It was a blaze seen for miles around. About 7 p.m. May 1, 1905, the Orange Grove Flour Mill - the largest of its kind in the state, with a daily capacity of 1,200 to 1,500 barrels of flour - burned to ground three miles from Catonsville, along with all of its machinery and wheat stored for grinding, according to an account in The Sunon May 2, 1905. Built of brick and five stories high, the building belonged to C. Gambrill Manufacturing Co. "During the progress of the fire, trains could not pass on the Baltimore & Ohio Railroad at Orange Grove, the mill having been situated near the tracks," The Sunarticle stated.
NEWS
May 7, 1991
Thomas M. Sommers, a retired street sales supervisor for The Baltimore Sun, died Saturday at his home after a stroke. He was 89 and had moved from Woodlawn to Bridgewater, N.J., in November.A mass of Christian burial for Mr. Sommers will be offered at 10 a.m. tomorrow at St. Lawrence Roman Catholic Church, 5801 Security Blvd. in Woodlawn.He retired in 1969 after selling the evening and Sunday papers in South Baltimore and northern Anne Arundel County since 1940.The Baltimore native earlier worked at the General Motors Corp.
NEWS
January 14, 1992
It's official: As a result of a reorganization announced by CSX Transportation Inc., Baltimore will cease to function as a headquarters city for a major railroad for the first time since the 1827 founding of the Baltimore & Ohio.The memories linger on, however, as new generations of train buffs take a renewed interest in Baltimore's role as the home of this nation's first commercial railroad. Many of them make a regular pilgrimage to the B&O Railroad Museum at Mount Clare, which remains one of America's premiere depositories of railroad memorabilia.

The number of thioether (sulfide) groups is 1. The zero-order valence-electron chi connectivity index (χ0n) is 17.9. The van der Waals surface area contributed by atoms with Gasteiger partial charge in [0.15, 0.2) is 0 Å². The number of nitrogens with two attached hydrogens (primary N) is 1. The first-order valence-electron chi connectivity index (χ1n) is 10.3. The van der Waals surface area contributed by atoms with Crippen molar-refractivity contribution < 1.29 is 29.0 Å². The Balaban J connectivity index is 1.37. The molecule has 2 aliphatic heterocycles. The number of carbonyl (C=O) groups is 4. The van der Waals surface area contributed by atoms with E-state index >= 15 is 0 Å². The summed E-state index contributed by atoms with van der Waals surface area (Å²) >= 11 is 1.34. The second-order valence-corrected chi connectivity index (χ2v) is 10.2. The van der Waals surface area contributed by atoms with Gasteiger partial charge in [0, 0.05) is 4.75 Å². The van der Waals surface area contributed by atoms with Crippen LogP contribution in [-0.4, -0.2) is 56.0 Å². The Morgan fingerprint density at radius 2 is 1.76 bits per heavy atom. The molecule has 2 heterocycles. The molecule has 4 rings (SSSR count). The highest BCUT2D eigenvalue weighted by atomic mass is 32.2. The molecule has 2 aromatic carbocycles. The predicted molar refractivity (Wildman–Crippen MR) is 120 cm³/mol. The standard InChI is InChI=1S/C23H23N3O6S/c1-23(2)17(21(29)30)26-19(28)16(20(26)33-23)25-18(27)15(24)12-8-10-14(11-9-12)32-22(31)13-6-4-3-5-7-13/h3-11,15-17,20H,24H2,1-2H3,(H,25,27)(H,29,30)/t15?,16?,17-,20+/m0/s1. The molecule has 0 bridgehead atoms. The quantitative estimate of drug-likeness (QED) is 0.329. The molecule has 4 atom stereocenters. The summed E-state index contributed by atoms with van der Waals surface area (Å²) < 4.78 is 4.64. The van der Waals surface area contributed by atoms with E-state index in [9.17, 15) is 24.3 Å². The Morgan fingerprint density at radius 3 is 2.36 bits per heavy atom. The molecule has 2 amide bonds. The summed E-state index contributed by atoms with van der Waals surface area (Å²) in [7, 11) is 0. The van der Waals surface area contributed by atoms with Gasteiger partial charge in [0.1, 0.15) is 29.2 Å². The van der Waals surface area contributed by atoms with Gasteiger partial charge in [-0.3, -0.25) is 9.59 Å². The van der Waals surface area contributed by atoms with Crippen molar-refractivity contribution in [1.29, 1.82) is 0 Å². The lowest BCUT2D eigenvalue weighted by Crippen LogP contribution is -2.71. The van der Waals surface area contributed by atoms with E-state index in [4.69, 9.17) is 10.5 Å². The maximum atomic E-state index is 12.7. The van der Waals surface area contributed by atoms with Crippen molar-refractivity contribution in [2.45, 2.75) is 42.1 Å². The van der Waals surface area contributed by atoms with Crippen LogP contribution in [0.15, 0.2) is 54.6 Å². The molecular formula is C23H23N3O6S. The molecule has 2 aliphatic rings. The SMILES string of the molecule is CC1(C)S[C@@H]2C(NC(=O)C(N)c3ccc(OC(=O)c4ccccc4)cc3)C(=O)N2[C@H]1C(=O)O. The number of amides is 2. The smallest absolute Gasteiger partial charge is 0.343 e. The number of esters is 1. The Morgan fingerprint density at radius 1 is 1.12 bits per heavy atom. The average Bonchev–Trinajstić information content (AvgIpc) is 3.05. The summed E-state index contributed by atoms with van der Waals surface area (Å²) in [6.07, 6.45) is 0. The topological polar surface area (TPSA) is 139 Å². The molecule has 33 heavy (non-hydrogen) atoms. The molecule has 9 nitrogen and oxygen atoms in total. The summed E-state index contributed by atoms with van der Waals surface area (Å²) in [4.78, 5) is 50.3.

NEWS
July 18, 1991
Mary M. Kerr, 84, who retired as head of the filing department of the Baltimore & Ohio Railroad, died Monday at her home in Rock Hall after a heart attack.Funeral services were being held today at the J. Willis Wells funeral establishment in Rock Hall.Mrs. Kerr moved to Rock Hall from Baltimore after her retirement in 1966 from the railroad, where she had worked for many years.The former Mary May was a native of Baltimore and a graduate of Johns Hopkins University.She was a member of the Rock Hall Yacht Club.
FEATURES
By Fred Rasmussen and Fred Rasmussen,SUN STAFF | April 13, 1997